Robbers are flinging eggs at cars to impair drivers' vision and force them to stop.
Breathless e-mailed warnings about the (usually false) latest ways in which thieves are purported to be getting motorists to pull over so they can be preyed upon are nothing new: a few we’ve previously documented include claims that gangs of robbers were placing tire-puncturing spikes in shopping mall parking lots, or affixing plastic baskets to the undersides of targeted vehicles (thereby prompting drivers to stop to investigate the noise), pouring sugar into gas tanks, festooning cars’ windshields with flyers, and even acting drunk or as if they’d been struck by other cars.
Our first sightings of a warning about eggs being thrown at windshields came in October 2009:
Please take this seriously!
If you are driving at night and are attacked with eggs, do not operate the wiper and spray and water. Because eggs mixed with water become milky and block your vision up to 92.5%
Then you are forced to stop at the road side and become a victim of robbers. This is a new technique used by robbers in Johor Bahru.
Please inform your friends and relatives!!
If you are driving at night and eggs are thrown at your windshield.
Do not operate the wiper and spray any water because eggs mixed with water become milky and block your vision up to 92.5% so you are forced to stop at the roadside and become a victim of robbers. This is a new technique used by robbers. Please inform your friends and relatives. This also happens on interstates near exits.
That earlier version, while it also asserted the claim of water mixed with raw egg’s obscuring a windshield and bruited the (absurdly precise) 92.5% figure, differed from what has become the canonical form of the warning in that it stated motorists so attacked would become prey to “robbers/carnappers” and recommended those so assaulted instead drive to “a well lit place w/ many people or nearest police station” rather than stop.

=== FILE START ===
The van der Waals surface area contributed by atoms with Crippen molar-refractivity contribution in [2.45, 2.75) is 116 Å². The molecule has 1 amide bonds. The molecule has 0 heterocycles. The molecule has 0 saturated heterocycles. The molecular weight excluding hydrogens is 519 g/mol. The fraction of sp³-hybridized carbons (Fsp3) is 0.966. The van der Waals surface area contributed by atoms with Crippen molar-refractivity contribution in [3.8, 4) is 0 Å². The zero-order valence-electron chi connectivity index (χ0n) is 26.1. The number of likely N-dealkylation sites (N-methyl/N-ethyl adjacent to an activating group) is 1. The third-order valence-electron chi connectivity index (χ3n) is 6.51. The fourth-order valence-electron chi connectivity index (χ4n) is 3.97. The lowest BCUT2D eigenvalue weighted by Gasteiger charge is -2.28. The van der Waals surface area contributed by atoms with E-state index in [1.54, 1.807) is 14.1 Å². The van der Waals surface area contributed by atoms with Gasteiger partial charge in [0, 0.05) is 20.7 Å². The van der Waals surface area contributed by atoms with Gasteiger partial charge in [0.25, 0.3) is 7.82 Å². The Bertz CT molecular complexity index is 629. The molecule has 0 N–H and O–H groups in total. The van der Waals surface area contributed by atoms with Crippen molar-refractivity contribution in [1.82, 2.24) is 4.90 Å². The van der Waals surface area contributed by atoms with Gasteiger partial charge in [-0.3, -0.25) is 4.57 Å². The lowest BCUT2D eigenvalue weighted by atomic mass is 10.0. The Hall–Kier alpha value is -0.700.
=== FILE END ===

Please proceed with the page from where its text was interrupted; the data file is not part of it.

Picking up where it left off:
Later forms of the
Though we’ve queried our police contacts and scoured news reports looking for accounts of robberies and carjackings effected by disabling target vehicles by pelting them with raw eggs, we haven’t been able to document any such occurrences in the U.S. (In all the years we’ve been tracking this legend, the most we’ve turned up is a single unverified account.)
Rather, we did locate news stories about police cars so pelted, with the officers retaliating by giving chase to the miscreants who’d thrown eggs at them. In various news accounts we found, officers not only were able to see well enough through their poultrified windows to go after the bad guys, they also succeeded in running them to ground and bringing them to justice. Most tellingly, such accounts made no mention of the officers’ experiencing difficulty in seeing well enough through their egged windshields to give chase.
While a mixture of raw egg and water vigorously stirred together in a glass will produce a somewhat milky-looking liquid (which might be the source of this tale), there’s nothing about the interaction of egg and water that renders the resulting combination into a substance guaranteed to completely block a driver’s vision. Egg alone or egg-and-water solutions are thin liquids and so are relatively easy to see through, with the vehicle’s wipers generally sweeping away the worst of the mess fairly easily, as demonstrated in the following video:
It would take a number of extremely well-placed eggs (a hen’s typical offerings aren’t that big) to splat a windshield so thoroughly as to completely impair the driver’s view and force him to stop immediately. Unless the visibility conditions were already poor, a motorist with a splattered windshield would generally still be able to see well enough to continue driving out of range of the egg-throwing hooligans to a safe stopping place.
Certainly miscreants have long engaged in the practice of launching objects (rocks, eggs, firecrackers, paintballs) at moving cars in order to startle motorists into stopping and getting out of their automobiles (typically as a prank, but sometimes as a means of setting up the theft of a vehicle and/or the driver’s possessions), but that information is neither new nor shocking.